Winner: Spy x Family
The best horror shows are those that incite visceral feelings of shock, fear, and pulse-pounding dread. Gore is not a necessity for this genre, as there’s always psychological thrillers that are just as gripping if not more. However, those that can provide both an unsettling atmosphere and a good scare are even better.
Pancakes: Admit it, you knew this one was coming. While it was a very quiet year for horror and thriller, given Chainsaw Man was a thing it’s probably no shocker that any other series would have a hard time competing against this one, especially as the episodes went by. Chainsaw Man epitomizes thriller to a T, taking a pulpy, supernatural concept, mashing it with a group of wickedly over the top characters and character desires, and topping the whole concoction off with a nice bit of gory ultraviolence. I doubt few would go as far as singing the unabashedly praises of this adaptation’s visuals or saying it’s the absolute best story out there (MAPPA is as MAPPA does), but with some neat psychological tension and nifty body horror creations flying about, there’s no denying Chainsaw Man made the most of its concept and left the door wide open for more. Could you really ask for more?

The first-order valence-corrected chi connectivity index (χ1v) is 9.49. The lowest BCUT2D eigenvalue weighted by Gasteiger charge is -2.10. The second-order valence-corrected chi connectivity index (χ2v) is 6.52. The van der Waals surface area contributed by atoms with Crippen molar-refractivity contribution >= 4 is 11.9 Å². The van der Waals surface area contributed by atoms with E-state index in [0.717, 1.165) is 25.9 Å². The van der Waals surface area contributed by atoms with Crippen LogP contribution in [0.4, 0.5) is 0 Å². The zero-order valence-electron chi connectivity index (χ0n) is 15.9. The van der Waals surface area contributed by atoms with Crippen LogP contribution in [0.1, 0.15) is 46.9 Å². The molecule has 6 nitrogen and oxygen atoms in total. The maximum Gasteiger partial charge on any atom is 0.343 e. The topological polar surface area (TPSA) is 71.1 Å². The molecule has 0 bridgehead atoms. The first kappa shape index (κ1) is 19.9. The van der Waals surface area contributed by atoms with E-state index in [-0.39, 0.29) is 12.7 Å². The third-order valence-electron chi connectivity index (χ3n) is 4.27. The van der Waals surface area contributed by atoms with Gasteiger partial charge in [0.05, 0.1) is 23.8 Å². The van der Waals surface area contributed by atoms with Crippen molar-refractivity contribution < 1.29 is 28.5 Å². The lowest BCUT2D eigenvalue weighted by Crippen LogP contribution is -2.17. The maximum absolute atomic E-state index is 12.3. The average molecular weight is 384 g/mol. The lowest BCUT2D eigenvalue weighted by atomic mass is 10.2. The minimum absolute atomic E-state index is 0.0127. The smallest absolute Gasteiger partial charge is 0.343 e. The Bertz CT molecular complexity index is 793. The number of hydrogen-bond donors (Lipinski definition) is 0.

Winner: Chainsaw Man
Who doesn’t love a good mystery? Thought-provoking storylines that keep inquisitive viewers watching and speculating on where things are headed? Yes, please. They don’t necessarily have to have a horror element to them either, as all we’re looking for here is a blend of detective/crime fiction.